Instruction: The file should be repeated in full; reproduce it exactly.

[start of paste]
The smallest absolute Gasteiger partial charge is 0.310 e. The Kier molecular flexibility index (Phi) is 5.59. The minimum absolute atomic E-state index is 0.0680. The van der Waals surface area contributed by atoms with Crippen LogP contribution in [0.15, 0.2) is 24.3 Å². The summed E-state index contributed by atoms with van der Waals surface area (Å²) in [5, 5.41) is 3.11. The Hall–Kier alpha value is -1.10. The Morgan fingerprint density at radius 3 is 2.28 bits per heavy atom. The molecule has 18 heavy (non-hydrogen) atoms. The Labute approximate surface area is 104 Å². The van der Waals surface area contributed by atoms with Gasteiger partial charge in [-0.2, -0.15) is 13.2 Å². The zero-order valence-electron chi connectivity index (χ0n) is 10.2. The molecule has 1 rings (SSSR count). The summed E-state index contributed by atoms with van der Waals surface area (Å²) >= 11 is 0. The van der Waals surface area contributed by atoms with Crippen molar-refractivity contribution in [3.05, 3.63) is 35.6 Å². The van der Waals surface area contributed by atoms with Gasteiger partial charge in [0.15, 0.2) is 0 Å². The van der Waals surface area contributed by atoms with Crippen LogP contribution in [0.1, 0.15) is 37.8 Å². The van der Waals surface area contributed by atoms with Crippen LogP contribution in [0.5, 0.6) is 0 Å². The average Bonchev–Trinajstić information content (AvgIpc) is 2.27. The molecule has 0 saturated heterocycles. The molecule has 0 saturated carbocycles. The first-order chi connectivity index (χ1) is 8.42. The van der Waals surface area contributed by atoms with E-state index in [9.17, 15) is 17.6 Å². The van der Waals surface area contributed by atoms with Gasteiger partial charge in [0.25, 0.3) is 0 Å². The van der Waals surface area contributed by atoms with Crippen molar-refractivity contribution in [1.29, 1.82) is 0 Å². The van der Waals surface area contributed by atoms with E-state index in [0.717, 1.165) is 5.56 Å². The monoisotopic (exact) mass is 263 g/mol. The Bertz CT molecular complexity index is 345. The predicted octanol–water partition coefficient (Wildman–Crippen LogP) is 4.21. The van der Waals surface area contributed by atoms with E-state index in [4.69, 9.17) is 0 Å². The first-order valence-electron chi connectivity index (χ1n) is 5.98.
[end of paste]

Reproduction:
The smallest absolute Gasteiger partial charge is 0.310 e. The Kier molecular flexibility index (Phi) is 5.59. The minimum absolute atomic E-state index is 0.0680. The van der Waals surface area contributed by atoms with Crippen LogP contribution in [0.15, 0.2) is 24.3 Å². The summed E-state index contributed by atoms with van der Waals surface area (Å²) in [5, 5.41) is 3.11. The Hall–Kier alpha value is -1.10. The Morgan fingerprint density at radius 3 is 2.28 bits per heavy atom. The molecule has 18 heavy (non-hydrogen) atoms. The Labute approximate surface area is 104 Å². The van der Waals surface area contributed by atoms with Gasteiger partial charge in [-0.2, -0.15) is 13.2 Å². The zero-order valence-electron chi connectivity index (χ0n) is 10.2. The molecule has 1 rings (SSSR count). The summed E-state index contributed by atoms with van der Waals surface area (Å²) >= 11 is 0. The van der Waals surface area contributed by atoms with Crippen molar-refractivity contribution in [3.05, 3.63) is 35.6 Å². The van der Waals surface area contributed by atoms with Gasteiger partial charge in [0.15, 0.2) is 0 Å². The van der Waals surface area contributed by atoms with Crippen LogP contribution in [0.1, 0.15) is 37.8 Å². The van der Waals surface area contributed by atoms with Crippen LogP contribution in [0.5, 0.6) is 0 Å². The average Bonchev–Trinajstić information content (AvgIpc) is 2.27. The molecule has 0 saturated heterocycles. The molecule has 0 saturated carbocycles. The first-order chi connectivity index (χ1) is 8.42. The van der Waals surface area contributed by atoms with E-state index in [9.17, 15) is 17.6 Å². The van der Waals surface area contributed by atoms with Gasteiger partial charge in [0.25, 0.3) is 0 Å². The van der Waals surface area contributed by atoms with Crippen molar-refractivity contribution in [1.29, 1.82) is 0 Å². The van der Waals surface area contributed by atoms with E-state index in [0.717, 1.165) is 5.56 Å². The monoisotopic (exact) mass is 263 g/mol. The Bertz CT molecular complexity index is 345. The predicted octanol–water partition coefficient (Wildman–Crippen LogP) is 4.21. The van der Waals surface area contributed by atoms with E-state index in [4.69, 9.17) is 0 Å². The first-order valence-electron chi connectivity index (χ1n) is 5.98.